Much as I hate to admit it, Kirsten is right. Now I'm going to answer them.


It was October when I got here. At that time, though, I was more like a wild animal than a person. I couldn't control myself, and I didn't see much point in trying. As far as I knew, I was a monster. So why not act like one?

It took awhile for my new family to convince me otherwise. To convince me that I could do better, and I should try. It took even longer for me to learn to control my vampire instincts, rather than my vampire instincts controlling me.

During that time, I couldn't have been around humans. Sadly, by the time I was myself again, both of my grandparents had passed away. I felt horrible, thinking they were worried about me at the end - but fortunately, no one told them I was missing. They thought I was living happily with my mom. By the end, both of them were pretty out of it mentally, so I don't think they would have had sufficient memory to realize I was no longer visiting. I still really wish I'd gotten to see them one last time, though, even though I understand it was impossible.

My biggest regret is the people I killed in the woods, but my second biggest is that I never got to say goodbye to my grandma and grandpa. They raised me, and loved me... and they deserved a goodbye. I'm glad, though, that they didn't have to be aware that anything was wrong. Taking an out-of-control vampire to visit a nursing home just wouldn't have worked, but I think they knew I loved them. I found out they had a picture of me in their room until the end. It means a lot to me that they still cared.

My mother and stepfather were another story.

The Greens and Roses knew that it would be awhile before I could live anywhere else but here. I'm in control of myself most of the time now, but I still need some help. I'm not yet ready to go live among regular people who don't understand what I am. My new family is also sensitive to the fact that my stepfather used to hit me and my mom didn't stop him, and they understood that I was conflicted about whether I would ever want to live in my old home, even if I could. They would never have forced me to go back.

Having visits was a possibility, though... or even just letting them know I'm safe. They didn't do a good job of raising me, but I didn't want them to be afraid I was dead. I thought maybe it would be okay if they knew where I was, and that I was happy and didn't need any help from them.

By December, I was doing well enough that my new family felt they could broach the possibility with my mom and stepfather. Blakeney and the girls were supposed to see them at a holiday gathering anyway, so they thought they could bring it up subtly.

They did. And as soon as they said my name, my stepfather said, "Frankly, it's a relief to me that she's gone. Tabitha was trouble." My mother nodded, and added, "It's better this way."

Better that they thought I was a runaway? Better that I might be dead? Apparently so, as long as I was out of their way. It hurts to know they felt that way - although I'm glad my family told me the truth about what they said - but I'm not really surprised they said it. I'm glad Blakeney and Bree didn't tell my mother or stepfather where I am after all. They didn't deserve to know.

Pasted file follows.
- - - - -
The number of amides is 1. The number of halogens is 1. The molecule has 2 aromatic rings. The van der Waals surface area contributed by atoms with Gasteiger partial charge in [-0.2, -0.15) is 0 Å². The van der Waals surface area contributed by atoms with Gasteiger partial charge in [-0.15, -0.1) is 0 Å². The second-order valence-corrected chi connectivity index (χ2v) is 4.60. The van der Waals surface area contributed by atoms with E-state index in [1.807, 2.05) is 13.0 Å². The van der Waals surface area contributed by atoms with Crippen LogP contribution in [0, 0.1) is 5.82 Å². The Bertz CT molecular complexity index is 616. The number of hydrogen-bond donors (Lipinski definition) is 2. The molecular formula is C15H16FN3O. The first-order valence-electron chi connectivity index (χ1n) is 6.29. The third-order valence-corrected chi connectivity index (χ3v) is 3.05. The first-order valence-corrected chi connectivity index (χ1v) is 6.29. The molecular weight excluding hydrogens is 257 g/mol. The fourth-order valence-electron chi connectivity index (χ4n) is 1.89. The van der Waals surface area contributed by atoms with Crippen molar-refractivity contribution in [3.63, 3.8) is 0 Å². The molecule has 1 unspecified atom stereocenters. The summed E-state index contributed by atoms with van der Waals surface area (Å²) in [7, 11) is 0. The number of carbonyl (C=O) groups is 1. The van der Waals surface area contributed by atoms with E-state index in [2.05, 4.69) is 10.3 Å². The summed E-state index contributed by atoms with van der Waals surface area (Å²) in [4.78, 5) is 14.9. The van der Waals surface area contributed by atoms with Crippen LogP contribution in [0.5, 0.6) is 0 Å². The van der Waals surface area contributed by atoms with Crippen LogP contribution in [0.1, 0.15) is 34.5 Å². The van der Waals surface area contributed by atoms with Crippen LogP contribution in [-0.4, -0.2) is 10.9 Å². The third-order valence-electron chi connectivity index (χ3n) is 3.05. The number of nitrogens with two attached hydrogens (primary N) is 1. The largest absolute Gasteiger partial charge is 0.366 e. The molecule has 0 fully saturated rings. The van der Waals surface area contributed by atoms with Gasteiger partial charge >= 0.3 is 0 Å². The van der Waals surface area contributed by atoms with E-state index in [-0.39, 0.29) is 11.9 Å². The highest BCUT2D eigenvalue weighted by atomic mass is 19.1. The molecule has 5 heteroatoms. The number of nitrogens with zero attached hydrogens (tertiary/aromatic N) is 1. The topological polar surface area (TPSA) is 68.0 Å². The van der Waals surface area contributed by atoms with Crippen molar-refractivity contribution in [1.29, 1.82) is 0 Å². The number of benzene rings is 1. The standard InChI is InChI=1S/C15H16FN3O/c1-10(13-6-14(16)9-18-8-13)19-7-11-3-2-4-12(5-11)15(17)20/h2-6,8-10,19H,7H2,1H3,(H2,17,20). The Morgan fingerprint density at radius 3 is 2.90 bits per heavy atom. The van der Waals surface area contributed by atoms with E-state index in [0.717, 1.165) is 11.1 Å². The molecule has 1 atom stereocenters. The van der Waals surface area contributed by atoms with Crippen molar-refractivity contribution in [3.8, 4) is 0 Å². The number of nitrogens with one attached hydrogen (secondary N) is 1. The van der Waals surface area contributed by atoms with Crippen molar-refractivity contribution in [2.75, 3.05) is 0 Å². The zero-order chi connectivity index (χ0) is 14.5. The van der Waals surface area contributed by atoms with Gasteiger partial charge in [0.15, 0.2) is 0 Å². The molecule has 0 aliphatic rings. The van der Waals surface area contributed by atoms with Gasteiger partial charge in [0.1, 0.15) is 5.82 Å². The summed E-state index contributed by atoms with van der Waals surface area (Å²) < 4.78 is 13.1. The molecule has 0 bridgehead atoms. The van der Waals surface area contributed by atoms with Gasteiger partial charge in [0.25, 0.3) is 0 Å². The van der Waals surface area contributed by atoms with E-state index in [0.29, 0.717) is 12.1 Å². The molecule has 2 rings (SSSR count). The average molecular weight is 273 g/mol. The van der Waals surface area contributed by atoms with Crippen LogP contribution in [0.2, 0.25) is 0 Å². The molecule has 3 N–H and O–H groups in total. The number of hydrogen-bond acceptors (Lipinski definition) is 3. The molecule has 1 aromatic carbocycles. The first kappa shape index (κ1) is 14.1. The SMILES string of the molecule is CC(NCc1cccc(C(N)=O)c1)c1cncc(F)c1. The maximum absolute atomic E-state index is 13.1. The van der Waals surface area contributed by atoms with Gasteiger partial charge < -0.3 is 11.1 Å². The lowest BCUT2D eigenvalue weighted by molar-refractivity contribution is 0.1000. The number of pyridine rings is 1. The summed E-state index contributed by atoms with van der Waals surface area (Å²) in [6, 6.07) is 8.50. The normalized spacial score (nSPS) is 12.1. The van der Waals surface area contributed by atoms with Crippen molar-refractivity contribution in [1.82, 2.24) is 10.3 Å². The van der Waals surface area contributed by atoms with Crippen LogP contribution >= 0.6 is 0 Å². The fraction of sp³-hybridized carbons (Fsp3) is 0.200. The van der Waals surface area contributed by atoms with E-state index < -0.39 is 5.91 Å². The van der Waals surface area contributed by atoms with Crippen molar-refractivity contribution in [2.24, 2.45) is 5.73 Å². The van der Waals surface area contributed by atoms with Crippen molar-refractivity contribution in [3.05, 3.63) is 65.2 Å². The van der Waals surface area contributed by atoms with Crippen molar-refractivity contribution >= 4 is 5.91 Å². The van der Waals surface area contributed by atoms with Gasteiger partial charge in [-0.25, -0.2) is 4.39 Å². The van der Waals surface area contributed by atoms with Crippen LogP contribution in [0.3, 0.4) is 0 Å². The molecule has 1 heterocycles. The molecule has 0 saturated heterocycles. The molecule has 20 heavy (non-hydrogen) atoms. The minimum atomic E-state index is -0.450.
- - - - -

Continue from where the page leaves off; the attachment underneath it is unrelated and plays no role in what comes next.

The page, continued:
The police in my old hometown think I'm a runaway. It seems like a "typical" story - teen foster kid, always getting in trouble, ditches foster home and school and takes off. The authorities have no reason to think there was foul play, or that I didn't leave voluntarily. There are no leads about where I went. My parents aren't exactly beating down the precinct doors with their concern, and their indifference contributes to the police assuming I'm fine somewhere. Technically I'm a missing person, but there's not a whole lot of effort going into finding me. Either I'll come back, they figure, or I won't.

I won't. I have a family here that loves me and appreciates me. It took me a long time to believe and accept that, but I do now. My new family doesn't think they'd be better off without me. They don't think I'm a burden, even under the circumstances where they found me and had to take me in. They want me here. Finally, someone wants me. I have no intention of going anywhere else.


Wednesday, April 4, 2012

Before I Was Here

Hi, this is Tabitha. Last time I wrote a blog entry, people seemed to like it and asked me to write again someday. So... today is the day, I guess. I've decided that I'm finally going to start talking about the past... how I went from having a relatively normal life to being a feral vampire, living in the woods and fleeing for my life from both vampires and vampire hunters.

I don't talk about my human life very much. I've never written about it on the blog (although Clare mentioned it vaguely,) and I don't really ever talk about it offline, either. There are a couple of reasons for that. For one thing, of course, it's kind of painful, especially how it ended. But the bigger thing is, it feels... done. Distant. I remember it, of course, but a lot of it feels like it happened to someone else. Everything changed so much when I became a vampire. It almost seems like a different life. A lot of the time, it's just hard to see the relevance. I'm starting to realize that attitude is not entirely healthy, though. It may even be a form of denial. So I'm going to try talking about it, and I hope it'll help my past and my present "lives" feel more connected.